The Dash team responded on Twitter to the Jan. 1 delisting by Bittrex.
A vigorous response
Dash did not take the delisting lying down. On Jan. 1, the Dash team tweeted a response:
The tweet caught readers’ attention. This was not because of the company’s dogged resistance in the face of delisting. Rather, in the tweet, the team asserted that it was not a privacy token. Bitcoin, they wrote, had the same level of security.
The twitterati reacted swiftly. Some pointed out that in the past, Dash emphasized its privacy functions.
The Dash is in the details
Dash Core Group CEO Ryan Taylor took to Twitter to add details to the team’s tweet. In a series of tweets on Jan. 2, Taylor explained that he understood Bittrex’s action to be motivated by a perceived risk to crypto labelled by the US government at Anonymity Enhanced Cryptocurrencies (AECs).
Taylor also stated that Dash is already working on responses to Justice and Treasury department organs’ publications to show that Dash is not an AEC. The team will send formal remarks as early as Jan 4.
The bulk of Ryan Taylor’s 25 tweet thread portrays the platform as offering a version (albeit a better one) of capabilities found elsewhere in the crypto universe. He finds support in some serious places.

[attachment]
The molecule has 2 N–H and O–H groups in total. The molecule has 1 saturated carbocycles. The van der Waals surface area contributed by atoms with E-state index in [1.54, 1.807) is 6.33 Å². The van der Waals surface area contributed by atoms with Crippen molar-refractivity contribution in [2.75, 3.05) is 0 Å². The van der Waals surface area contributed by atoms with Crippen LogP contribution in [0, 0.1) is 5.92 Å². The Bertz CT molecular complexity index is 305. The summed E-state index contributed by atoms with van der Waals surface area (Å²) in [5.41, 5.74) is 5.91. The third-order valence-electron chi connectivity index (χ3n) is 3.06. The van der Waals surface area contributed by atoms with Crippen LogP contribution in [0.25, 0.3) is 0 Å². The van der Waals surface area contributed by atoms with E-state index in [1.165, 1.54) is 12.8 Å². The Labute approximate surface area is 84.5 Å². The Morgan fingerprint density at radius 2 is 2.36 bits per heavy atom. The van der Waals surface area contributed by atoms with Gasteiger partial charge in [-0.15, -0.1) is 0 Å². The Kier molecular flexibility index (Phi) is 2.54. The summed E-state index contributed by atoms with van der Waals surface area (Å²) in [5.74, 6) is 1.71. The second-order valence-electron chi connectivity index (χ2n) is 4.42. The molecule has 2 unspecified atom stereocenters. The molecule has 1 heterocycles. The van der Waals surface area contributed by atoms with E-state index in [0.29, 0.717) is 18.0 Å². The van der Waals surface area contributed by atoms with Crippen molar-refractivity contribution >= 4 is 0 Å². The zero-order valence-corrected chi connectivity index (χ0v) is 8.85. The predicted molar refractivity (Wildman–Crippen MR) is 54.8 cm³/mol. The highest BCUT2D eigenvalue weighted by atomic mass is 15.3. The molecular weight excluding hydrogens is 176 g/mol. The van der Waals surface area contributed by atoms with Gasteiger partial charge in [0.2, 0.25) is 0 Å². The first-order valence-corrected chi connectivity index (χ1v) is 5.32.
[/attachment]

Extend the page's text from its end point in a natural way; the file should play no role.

Chainalysis puts Dash in line
In its analysis of Dash, Chainalysis focuses on the platform’s PrivateSend functionality. The authors note that PrivateSend is not a default setting – users need to select it. By default, Dash is not very different from Bitcoin in this regard.
Furthermore, PrivateSend is a branded version of CoinJoin. Functionally, there is no difference between the two. Dash’s main difference is that it does not charge extra for using PrivateSend, while most CoinJoin enablers do. The authors note that, in the end, Dash is just easier to use and cheaper than its competitors.
Chainalysis states that PrivateSend accounts for approximately 9% of Dash transactions. This percentage is also declining. However, Chainalysis did not mention whether that is because use of PrivateSend is dropping or if public transfers are gaining in volume at a more rapid pace.
One other point that the researchers made is that under some circumstances, it is possible to piece together a transaction. As such, Chainalysis is including the platform into its investigatory pool.
Putting a line under it
Dash is busy defending itself, but this is a case of a moving targeter, not a moving target. Much of the SEC’s higher management left the Commission recently. New officials will take up the case – or not. Moreover, these officials will be under the new Biden presidency.
The Chainalysis assessment is an important part of Dash’s defense. US government bodies rely heavily on Chainalysis, and if the company says it can read into some of the transactions, the SEC’s case is weakened.